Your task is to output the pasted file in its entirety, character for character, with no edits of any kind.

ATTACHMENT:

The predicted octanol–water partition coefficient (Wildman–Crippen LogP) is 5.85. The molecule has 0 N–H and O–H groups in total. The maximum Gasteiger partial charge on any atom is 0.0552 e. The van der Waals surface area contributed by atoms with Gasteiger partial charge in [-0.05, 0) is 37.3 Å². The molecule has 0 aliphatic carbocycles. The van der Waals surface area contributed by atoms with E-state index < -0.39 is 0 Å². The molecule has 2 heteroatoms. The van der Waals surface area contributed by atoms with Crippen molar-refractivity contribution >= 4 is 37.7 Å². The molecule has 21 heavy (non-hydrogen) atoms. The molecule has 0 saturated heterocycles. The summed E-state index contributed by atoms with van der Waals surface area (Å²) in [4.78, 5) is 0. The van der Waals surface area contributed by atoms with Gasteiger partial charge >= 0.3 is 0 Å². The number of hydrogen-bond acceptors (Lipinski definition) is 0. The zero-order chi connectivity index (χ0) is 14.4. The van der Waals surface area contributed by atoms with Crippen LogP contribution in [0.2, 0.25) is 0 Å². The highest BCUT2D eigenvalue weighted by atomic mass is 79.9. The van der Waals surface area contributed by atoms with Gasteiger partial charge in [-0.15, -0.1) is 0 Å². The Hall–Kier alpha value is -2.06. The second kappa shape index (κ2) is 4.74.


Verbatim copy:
The predicted octanol–water partition coefficient (Wildman–Crippen LogP) is 5.85. The molecule has 0 N–H and O–H groups in total. The maximum Gasteiger partial charge on any atom is 0.0552 e. The van der Waals surface area contributed by atoms with Gasteiger partial charge in [-0.05, 0) is 37.3 Å². The molecule has 0 aliphatic carbocycles. The van der Waals surface area contributed by atoms with E-state index < -0.39 is 0 Å². The molecule has 2 heteroatoms. The van der Waals surface area contributed by atoms with Crippen molar-refractivity contribution >= 4 is 37.7 Å². The molecule has 21 heavy (non-hydrogen) atoms. The molecule has 0 saturated heterocycles. The summed E-state index contributed by atoms with van der Waals surface area (Å²) in [4.78, 5) is 0. The van der Waals surface area contributed by atoms with Gasteiger partial charge >= 0.3 is 0 Å². The number of hydrogen-bond acceptors (Lipinski definition) is 0. The zero-order chi connectivity index (χ0) is 14.4. The van der Waals surface area contributed by atoms with Crippen LogP contribution in [0.2, 0.25) is 0 Å². The highest BCUT2D eigenvalue weighted by atomic mass is 79.9. The van der Waals surface area contributed by atoms with Gasteiger partial charge in [-0.15, -0.1) is 0 Å². The Hall–Kier alpha value is -2.06. The second kappa shape index (κ2) is 4.74.